But it's also just, well . . . I hate to say it, but it's really dull.
And that's the problem: this is a fascinating story! It's about how art is the soul of our civilization, and about how preserving a culture might be worth even dying for. In some ways, it's a deeply conservative movie: it's sure that the best of the past is worth hanging on to.
One problem might be related to The Untouchables: it's a little hard to believe these people are real. One character, played by Bonneville, is (we're told) haunted by some real demons. But everyone else is given barely more than a second to become a character. Damon's character has a moment or two where he has to make big moral choices, but we never really imagine it's much of a struggle. These are the good guys. They do the right thing.
That makes it easy and comfortable to watch, but it does render the film a bit flat, further compounded by the fact that pretty much everyone in this movie is either one of the good guys or just a good guy caught up in a situation bigger than him: a German soldier, for instance, who's just doing his job. The only truly bad dudes are Hitler (obviously) and two Nazi soldiers whose evilness is clearly indicated in large hand gestures.
A bigger problem is with the movie itself. It's trying to make a strong argument that art is as important to a civilization as anything else—perhaps the most important thing. It argues that it's important to conserve not just for its economic value, for what it's worth to collectors, but because it belongs in a sense to all of us. This movie believes in the greater good, and believes that our common good is tied up with our cultural artifacts and the stories we tell about ourselves.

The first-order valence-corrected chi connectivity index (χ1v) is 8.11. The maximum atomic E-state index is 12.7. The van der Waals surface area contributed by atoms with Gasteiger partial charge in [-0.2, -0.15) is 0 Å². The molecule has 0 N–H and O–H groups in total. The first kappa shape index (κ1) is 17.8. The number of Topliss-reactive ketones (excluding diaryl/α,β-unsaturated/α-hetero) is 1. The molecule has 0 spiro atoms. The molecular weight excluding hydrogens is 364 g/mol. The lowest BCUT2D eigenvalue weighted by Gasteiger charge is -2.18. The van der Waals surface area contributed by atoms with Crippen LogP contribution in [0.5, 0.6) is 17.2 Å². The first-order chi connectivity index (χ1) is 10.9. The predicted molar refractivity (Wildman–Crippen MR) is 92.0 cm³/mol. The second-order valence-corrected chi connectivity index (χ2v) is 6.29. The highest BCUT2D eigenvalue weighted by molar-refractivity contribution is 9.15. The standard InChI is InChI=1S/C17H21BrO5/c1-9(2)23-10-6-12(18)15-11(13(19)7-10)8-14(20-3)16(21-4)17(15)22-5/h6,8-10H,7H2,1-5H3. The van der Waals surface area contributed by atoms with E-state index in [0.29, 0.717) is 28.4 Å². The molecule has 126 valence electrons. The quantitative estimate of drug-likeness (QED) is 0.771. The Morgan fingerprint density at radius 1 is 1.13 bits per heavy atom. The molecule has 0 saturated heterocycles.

Today, movies are that shared art for everyone, even as they grapple with how to remain financially viable. They're one of the last forms we have that are experienced and discussed on a broad, nation-spanning level. On some level, Clooney knows that. He keeps making historical (and historically-informed) movies that ride that dangerous line between meaningful and preachy. Sometimes he pulls it off.
But nothing about The Monuments Men would inspire someone to go into art-making or art-conserving as their life's work. It doesn't inspire belief in its premise; at best, it asserts it, in way, way too many voiceovers by Clooney. Your average art-lover (or movie-lover) gets how important art is, and might nod along.
But if you're aiming to make your audience believe something about art's vitality, then show them how important it is. Don't just let Clooney's rumbly baritone say it over shots of art.
There are some moments when the movie walks up to that line—one in particular, where some of the art is torched by Reich soldiers, made me gulp. But on the whole, it veers too far into substituting bland, broad joking, touching vignettes, and sonorous voiceovers for doing what movies do best: help us feel what's important on a gut level.